A substantial fraction of vertebrate and invertebrate genomes is composed of mobile elements and their derivatives. The P elements of Drosophila belong to the class of DNA transposons. Autonomous elements are about 3 kb long and consist of four exons, three introns and terminal non coding sequences ending in terminal inverted repeats. Their transposition follows a cut and paste mechanism generating a 8 bp target site duplication. The transposition event is catalyzed by the 87 kDa transposase which is translated in germ line cells from a mRNA transcribed from the four exons. In somatic cells, a 66 kDa protein is synthesized from an mRNA which retains the third intron leading to a premature stop of translation. This truncated protein acts as a repressor of P element transposition. P elements were first discovered in Drosophila melanogaster due to their ability to induce hybrid dysgenesis. Subsequently, P homologous sequences were identified in many drosophilid species and some dipteran species outside the drosophilid family.. Sequence analyses of different P element subfamilies within the Drosophilidae revealed that their sequence relationships are not in accordance with the phylogeny of their host species. These findings resulted in the generally accepted model that P elements are not merely vertically inherited but can also be transmitted horizontally. The first horizontal transmission identified was the transfer from D. willistoni to D. melanogaster. This rather recent event was followed by the rapid spread of P elements through the natural populations of D. melanogaster. A considerable number of horizontal transfer events must be considered to explain the present distribution pattern of P element subfamilies within the Drosophilidae. In some drosophila species, in the blowfly Lucilia cuprina, and in the housefly Musca domestica terminally truncated and therefore immobile P transposons have been detected. In Drosophila these stationary sequences have retained the coding capacity of the first three exons thus expressing a repressor-like protein with unknown function. This change from a parasitic element to a beneficial host gene has been described as molecular domestication.
In humans at least 45% of the genome belong to transposable elements and a number of single copy genes seem to have originated from them. Until now, 48 domesticated human genes probably originating from up to 39 different transposon copies could be identified. Most of them originated from DNA transposons, although only about 6% of the human transposable elements belong to this transposon type.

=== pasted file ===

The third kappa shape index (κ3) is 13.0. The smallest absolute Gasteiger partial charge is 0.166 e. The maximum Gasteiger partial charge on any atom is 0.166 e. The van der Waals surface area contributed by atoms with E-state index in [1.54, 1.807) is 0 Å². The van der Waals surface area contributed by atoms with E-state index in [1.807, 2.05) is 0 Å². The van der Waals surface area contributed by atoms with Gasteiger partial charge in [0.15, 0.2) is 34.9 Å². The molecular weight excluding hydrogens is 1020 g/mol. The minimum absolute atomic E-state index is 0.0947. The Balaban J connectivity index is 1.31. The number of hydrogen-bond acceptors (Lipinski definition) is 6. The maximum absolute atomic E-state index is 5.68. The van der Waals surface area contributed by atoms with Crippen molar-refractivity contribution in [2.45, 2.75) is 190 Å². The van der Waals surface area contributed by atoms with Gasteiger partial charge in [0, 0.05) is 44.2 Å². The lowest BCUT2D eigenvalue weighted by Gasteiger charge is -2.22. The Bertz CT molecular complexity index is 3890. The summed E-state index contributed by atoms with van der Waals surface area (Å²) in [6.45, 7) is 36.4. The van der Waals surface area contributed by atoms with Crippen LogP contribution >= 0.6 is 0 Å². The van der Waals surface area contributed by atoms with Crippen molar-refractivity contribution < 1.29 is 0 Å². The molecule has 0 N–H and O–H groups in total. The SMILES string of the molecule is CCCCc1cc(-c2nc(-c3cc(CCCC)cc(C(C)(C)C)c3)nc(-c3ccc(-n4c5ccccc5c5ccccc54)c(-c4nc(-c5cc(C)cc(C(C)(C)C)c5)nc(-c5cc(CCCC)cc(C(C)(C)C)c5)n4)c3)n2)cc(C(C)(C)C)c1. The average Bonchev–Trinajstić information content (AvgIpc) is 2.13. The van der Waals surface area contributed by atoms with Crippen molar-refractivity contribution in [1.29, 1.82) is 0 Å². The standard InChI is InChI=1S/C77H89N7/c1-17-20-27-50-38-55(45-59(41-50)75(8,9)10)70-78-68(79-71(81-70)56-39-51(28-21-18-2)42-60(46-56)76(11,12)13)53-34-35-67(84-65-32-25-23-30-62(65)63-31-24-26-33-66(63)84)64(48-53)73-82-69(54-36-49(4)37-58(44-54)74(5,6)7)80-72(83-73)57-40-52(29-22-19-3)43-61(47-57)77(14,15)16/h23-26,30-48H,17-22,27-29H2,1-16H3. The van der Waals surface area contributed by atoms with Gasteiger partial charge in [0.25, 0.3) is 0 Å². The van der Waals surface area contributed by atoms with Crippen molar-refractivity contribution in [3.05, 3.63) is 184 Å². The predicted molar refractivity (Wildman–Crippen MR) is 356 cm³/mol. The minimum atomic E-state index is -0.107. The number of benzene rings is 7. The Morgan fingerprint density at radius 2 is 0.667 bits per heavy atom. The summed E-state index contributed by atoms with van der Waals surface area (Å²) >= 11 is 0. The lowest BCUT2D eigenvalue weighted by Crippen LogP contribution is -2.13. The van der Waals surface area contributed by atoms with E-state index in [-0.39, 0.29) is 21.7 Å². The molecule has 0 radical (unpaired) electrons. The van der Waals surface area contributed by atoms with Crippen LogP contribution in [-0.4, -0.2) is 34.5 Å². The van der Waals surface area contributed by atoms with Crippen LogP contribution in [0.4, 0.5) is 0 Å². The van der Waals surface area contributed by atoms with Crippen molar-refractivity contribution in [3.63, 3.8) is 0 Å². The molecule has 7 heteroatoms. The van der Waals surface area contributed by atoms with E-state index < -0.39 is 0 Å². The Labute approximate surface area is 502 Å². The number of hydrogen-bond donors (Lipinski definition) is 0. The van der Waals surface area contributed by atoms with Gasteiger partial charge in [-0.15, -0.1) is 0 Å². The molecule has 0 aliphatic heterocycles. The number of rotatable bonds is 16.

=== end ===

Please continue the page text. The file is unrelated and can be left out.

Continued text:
In 2001 we reported for the first time the detection of a P homologous sequence in the human genome, which we subsequently named Phsa (‘P homologue of Homo sapiens’). It is a stationary, single-copy gene, located on the long arm of chromosome 4 and encodes a hypothetical protein of 903 amino acids, with still unknown function. Such stationary, single-copy P-homologous sequences have been detected in several other vertebrate species at orthologous positions to Phsa, but only as rudiments in rodents In contrast, several P-homologous sequences have been found in the genome of zebrafish, named Pdre (P homolog of Danio rerio). Some of these have structural features typical of transposable elements and large open reading frames (ORFs) that suggest coding capacity. Recently (2009) we published the P elements from Ciona intestinalis, a species of the most primitive chordates, and compared them with those from Ciona savignyi. They showed typical DNA transposon structures, namely terminal inverted repeats (TIRs) and target site duplications (TSDs) indicating that P elements with typical features of transposable DNA elements may be found already at the base of the chordate lineage and it can be speculated that P elements were present in a common ancestor of the urochordata and vertebrates, or considering the well-known Drosophila P elements, even within the common ancestor of protostomia and deuterostomia.
Processed by: Sylvia Hagemann, Branko Velimirov, Ingrid Gerstl